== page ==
IndyCar: Hunter-Reay’s tenacity shows through yet again after Iowa win

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We’ve seen this act from Ryan Hunter-Reay and the Andretti Autosport team before in the Verizon IndyCar Series.

They were down, but not out.

Hunter-Reay and the No. 28 DHL Honda team have rebounded after a brutal stretch of races post-his Indianapolis 500 victory, when a 40-point lead leaving the first 500-miler of the year over Will Power turned into a 58-point deficit to Power and Helio Castroneves after last weekend’s Pocono INDYCAR 500 fueled by Sunoco.

On Saturday night at Iowa Speedway, at no point did RHR have the fastest car, but he did show great steely resolve. After starting 13th, Hunter-Reay raced into the top-10 early and was still in decent enough position, ninth, to where the late-race call to pit and take fresh tires was the only call.

He had the fresh shoes, but Hunter-Reay still had to go and win it from that position, and what followed in the final 10 laps was a classic never-say-die RHR performance.

“Yeah, I mean, I was really frustrated at times,” he said post-race. “I’ve learned in the years of experience that I’ve had in the Verizon IndyCar Series that you just have to keep your head in it. No matter what, you have to charge hard and be ready for it. Whether it’s a street circuit, short oval, races can turn. You have to put yourself in a position every time to take advantage of that, put yourself in a better position, get that car in front of you, whatever it is, just keep plugging away.

“We made the right call and we had the car that could take it, so it was good.”

When the chips are down, few are better in the Verizon IndyCar Series. And this already marks the second time RHR has recovered this year from a rough weekend or stretch.

After his Long Beach faux pas, Hunter-Reay reeled off two wins at Barber and the Indy 500 with a runner-up at the Grand Prix of Indianapolis in-between.

Now, after the six-race stretch where Hunter-Reay failed to record a single top-five finish between Detroit and Pocono, he’s back to within 32 points of new points leader Castroneves after Iowa with six races to play.

He’s also been the best driver, by far, on the short ovals. Hunter-Reay has now won five of the last six (Loudon 2011, Milwaukee 2012/2013, Iowa 2012/2014) in the series. His only loss was a runner-up to Andretti Autosport teammate James Hinchcliffe at Iowa last year.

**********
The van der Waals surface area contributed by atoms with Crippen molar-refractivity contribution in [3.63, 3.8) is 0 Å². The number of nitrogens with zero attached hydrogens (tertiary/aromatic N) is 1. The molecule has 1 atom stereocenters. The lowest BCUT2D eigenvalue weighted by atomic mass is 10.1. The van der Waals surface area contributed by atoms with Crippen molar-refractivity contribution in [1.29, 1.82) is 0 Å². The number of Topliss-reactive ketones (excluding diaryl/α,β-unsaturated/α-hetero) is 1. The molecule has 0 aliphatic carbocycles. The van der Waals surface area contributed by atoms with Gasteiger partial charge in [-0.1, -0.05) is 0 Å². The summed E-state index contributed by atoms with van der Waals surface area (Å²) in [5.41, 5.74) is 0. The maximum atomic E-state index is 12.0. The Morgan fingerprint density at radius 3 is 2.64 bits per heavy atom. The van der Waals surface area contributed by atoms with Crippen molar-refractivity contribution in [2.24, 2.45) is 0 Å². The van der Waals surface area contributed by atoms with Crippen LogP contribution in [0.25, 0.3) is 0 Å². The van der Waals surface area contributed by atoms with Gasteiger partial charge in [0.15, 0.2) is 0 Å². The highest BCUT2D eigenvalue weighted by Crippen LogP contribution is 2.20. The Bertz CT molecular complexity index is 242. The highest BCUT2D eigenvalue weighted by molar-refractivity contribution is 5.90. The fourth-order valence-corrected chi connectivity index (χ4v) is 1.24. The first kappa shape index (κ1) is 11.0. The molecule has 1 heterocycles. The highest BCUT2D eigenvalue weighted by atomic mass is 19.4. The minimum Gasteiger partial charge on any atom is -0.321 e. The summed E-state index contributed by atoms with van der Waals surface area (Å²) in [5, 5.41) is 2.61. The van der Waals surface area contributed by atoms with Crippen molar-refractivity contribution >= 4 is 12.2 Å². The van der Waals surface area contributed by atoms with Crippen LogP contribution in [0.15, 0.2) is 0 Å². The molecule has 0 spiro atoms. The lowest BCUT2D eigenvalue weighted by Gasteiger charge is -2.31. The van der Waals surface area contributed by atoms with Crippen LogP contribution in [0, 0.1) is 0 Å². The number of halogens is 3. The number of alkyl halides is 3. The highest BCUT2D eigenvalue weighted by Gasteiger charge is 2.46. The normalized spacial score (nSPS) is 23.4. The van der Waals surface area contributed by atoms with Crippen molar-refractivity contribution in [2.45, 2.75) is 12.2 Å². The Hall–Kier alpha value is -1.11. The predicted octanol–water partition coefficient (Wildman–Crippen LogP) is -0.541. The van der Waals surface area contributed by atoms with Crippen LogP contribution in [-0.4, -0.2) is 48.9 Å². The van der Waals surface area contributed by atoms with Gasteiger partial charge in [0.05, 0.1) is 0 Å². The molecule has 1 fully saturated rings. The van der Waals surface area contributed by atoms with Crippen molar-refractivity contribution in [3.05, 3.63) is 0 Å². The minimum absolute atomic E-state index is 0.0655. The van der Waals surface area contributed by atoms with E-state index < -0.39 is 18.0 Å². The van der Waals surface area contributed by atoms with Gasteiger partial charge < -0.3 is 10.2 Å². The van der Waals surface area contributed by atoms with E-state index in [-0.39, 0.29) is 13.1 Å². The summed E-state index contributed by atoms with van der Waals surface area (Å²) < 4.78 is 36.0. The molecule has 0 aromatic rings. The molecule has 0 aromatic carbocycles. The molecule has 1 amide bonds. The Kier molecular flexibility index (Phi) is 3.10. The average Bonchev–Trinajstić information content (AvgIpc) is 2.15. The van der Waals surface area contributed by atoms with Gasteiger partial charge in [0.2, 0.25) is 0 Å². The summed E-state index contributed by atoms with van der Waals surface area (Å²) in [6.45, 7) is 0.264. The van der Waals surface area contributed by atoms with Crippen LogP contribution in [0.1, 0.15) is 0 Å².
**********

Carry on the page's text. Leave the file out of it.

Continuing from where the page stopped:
Armed with the confidence of already having a championship, and the consistent bounce back he and the team led by engineer Ray Gosselin and team principal/strategist Michael Andretti have already produced, we should not be the least bit surprised that RHR found that recovery level Saturday night in Iowa.

Toyota victorious in Bahrain on Porsche’s LMP1 swansong

Toyota Motorsport GmbH
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SAKHIR, Bahrain – Toyota denied Porsche a swansong victory in its final LMP1 appearance in the FIA World Endurance Championship by taking a commanding win in the 6 Hours of Bahrain on Saturday.

Porsche started from pole in the last competitive outing for the three-time Le Mans-winning 919 Hybrid car, only to lose out to Toyota’s Sebastien Buemi within the first half an hour of the race.

Porsche lost one of its cars from contention for victory after an errant bollard got stuck underneath Timo Bernhard’s No. 2 entry, leaving Nick Tandy to lead its charge in the No. 1 car.

Tandy moved into the lead just past half distance after a bold strategy call from Porsche to triple-stint the Briton after a fuel-only stop, vaulting him ahead of Anthony Davidson in the No. 8 Toyota.

Tandy’s win hopes were soon dashed when he tangled with a GTE-Am backmarker at Turn 1, sustaining damage that forced Porsche into an unplanned pit stop that put the car a lap down.

With the No. 7 Toyota losing two laps following a clash with a GTE-Pro car earlier on, Davidson, Buemi and Kazuki Nakajima went unchallenged en route to the car’s fifth victory of the season.

Porsche rounded out the podium with its cars, with the No. 2 leading home the No. 1, leaving Toyota’s No. 7 car to settle for P4 at the checkered flag.

Vaillante Rebellion clinched the title in LMP2 after a stunning fightback led by Bruno Senna, with the Brazilian securing his maiden motorsport championship win in the process.

GTE-Pro saw AF Corse complete a hat-trick of titles in 2017, with James Calado and Alessandro Pier Guidi wining the class’ first world championship recognized by the FIA, while Paul Dalla Lana, Pedro Lamy and Mathias Lauda sewed up the GTE-Am title.